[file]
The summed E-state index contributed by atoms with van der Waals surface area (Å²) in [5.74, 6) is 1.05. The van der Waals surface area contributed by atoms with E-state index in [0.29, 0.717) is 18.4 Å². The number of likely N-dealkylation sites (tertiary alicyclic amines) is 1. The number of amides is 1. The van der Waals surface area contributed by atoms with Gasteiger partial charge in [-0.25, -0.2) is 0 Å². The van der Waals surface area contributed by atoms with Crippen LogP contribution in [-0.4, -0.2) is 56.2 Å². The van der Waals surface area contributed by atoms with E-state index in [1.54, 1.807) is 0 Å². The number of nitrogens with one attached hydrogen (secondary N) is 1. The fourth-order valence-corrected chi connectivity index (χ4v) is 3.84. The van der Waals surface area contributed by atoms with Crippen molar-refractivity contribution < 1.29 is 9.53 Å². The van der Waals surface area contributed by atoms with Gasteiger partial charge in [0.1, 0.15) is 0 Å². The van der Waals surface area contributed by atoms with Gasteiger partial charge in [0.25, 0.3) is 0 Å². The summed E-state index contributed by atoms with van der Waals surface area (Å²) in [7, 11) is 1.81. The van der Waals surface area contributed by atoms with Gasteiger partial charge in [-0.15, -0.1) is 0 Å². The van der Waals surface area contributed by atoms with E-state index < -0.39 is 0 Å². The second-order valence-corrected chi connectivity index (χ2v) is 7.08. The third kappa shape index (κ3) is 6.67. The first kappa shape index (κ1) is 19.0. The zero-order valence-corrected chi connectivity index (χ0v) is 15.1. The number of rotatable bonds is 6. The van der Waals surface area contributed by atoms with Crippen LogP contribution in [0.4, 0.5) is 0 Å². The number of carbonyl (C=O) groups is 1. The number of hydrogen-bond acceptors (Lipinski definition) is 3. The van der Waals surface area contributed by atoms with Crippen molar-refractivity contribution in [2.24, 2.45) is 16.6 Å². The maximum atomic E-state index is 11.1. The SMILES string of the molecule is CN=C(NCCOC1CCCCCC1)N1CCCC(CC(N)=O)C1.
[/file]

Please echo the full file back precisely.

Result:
The summed E-state index contributed by atoms with van der Waals surface area (Å²) in [5.74, 6) is 1.05. The van der Waals surface area contributed by atoms with E-state index in [0.29, 0.717) is 18.4 Å². The number of likely N-dealkylation sites (tertiary alicyclic amines) is 1. The number of amides is 1. The van der Waals surface area contributed by atoms with Gasteiger partial charge in [-0.25, -0.2) is 0 Å². The van der Waals surface area contributed by atoms with Crippen LogP contribution in [-0.4, -0.2) is 56.2 Å². The van der Waals surface area contributed by atoms with E-state index in [1.54, 1.807) is 0 Å². The number of nitrogens with one attached hydrogen (secondary N) is 1. The fourth-order valence-corrected chi connectivity index (χ4v) is 3.84. The van der Waals surface area contributed by atoms with Crippen molar-refractivity contribution < 1.29 is 9.53 Å². The van der Waals surface area contributed by atoms with Gasteiger partial charge in [0.1, 0.15) is 0 Å². The van der Waals surface area contributed by atoms with Gasteiger partial charge in [0.25, 0.3) is 0 Å². The summed E-state index contributed by atoms with van der Waals surface area (Å²) in [7, 11) is 1.81. The van der Waals surface area contributed by atoms with Gasteiger partial charge in [-0.15, -0.1) is 0 Å². The van der Waals surface area contributed by atoms with E-state index < -0.39 is 0 Å². The second-order valence-corrected chi connectivity index (χ2v) is 7.08. The third kappa shape index (κ3) is 6.67. The first kappa shape index (κ1) is 19.0. The zero-order valence-corrected chi connectivity index (χ0v) is 15.1. The number of rotatable bonds is 6. The van der Waals surface area contributed by atoms with Crippen LogP contribution in [0.4, 0.5) is 0 Å². The number of carbonyl (C=O) groups is 1. The number of hydrogen-bond acceptors (Lipinski definition) is 3. The van der Waals surface area contributed by atoms with Crippen molar-refractivity contribution in [2.24, 2.45) is 16.6 Å². The maximum atomic E-state index is 11.1. The SMILES string of the molecule is CN=C(NCCOC1CCCCCC1)N1CCCC(CC(N)=O)C1.